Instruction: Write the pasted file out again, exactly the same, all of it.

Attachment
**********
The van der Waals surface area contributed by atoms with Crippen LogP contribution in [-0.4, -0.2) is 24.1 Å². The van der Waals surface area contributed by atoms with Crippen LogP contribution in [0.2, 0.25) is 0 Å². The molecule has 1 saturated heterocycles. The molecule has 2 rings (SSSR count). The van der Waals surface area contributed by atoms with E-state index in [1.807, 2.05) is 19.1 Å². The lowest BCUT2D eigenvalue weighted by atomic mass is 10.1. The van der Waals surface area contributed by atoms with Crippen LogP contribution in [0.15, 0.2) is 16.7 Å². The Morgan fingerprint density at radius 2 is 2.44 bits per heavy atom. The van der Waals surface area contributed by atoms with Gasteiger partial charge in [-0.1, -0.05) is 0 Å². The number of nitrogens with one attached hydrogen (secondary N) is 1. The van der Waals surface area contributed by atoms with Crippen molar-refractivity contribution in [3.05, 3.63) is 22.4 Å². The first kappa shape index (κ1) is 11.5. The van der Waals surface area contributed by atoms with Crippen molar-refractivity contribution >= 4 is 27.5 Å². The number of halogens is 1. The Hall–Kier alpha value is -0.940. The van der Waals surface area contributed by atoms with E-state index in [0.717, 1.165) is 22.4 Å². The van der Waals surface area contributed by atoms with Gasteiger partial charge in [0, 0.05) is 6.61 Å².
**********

The van der Waals surface area contributed by atoms with Crippen LogP contribution in [-0.4, -0.2) is 24.1 Å². The van der Waals surface area contributed by atoms with Crippen LogP contribution in [0.2, 0.25) is 0 Å². The molecule has 1 saturated heterocycles. The molecule has 2 rings (SSSR count). The van der Waals surface area contributed by atoms with E-state index in [1.807, 2.05) is 19.1 Å². The lowest BCUT2D eigenvalue weighted by atomic mass is 10.1. The van der Waals surface area contributed by atoms with Crippen LogP contribution in [0.15, 0.2) is 16.7 Å². The Morgan fingerprint density at radius 2 is 2.44 bits per heavy atom. The van der Waals surface area contributed by atoms with Gasteiger partial charge in [-0.1, -0.05) is 0 Å². The number of nitrogens with one attached hydrogen (secondary N) is 1. The van der Waals surface area contributed by atoms with Crippen molar-refractivity contribution in [3.05, 3.63) is 22.4 Å². The first kappa shape index (κ1) is 11.5. The van der Waals surface area contributed by atoms with Crippen molar-refractivity contribution >= 4 is 27.5 Å². The number of halogens is 1. The Hall–Kier alpha value is -0.940. The van der Waals surface area contributed by atoms with E-state index in [0.717, 1.165) is 22.4 Å². The van der Waals surface area contributed by atoms with Gasteiger partial charge in [0, 0.05) is 6.61 Å².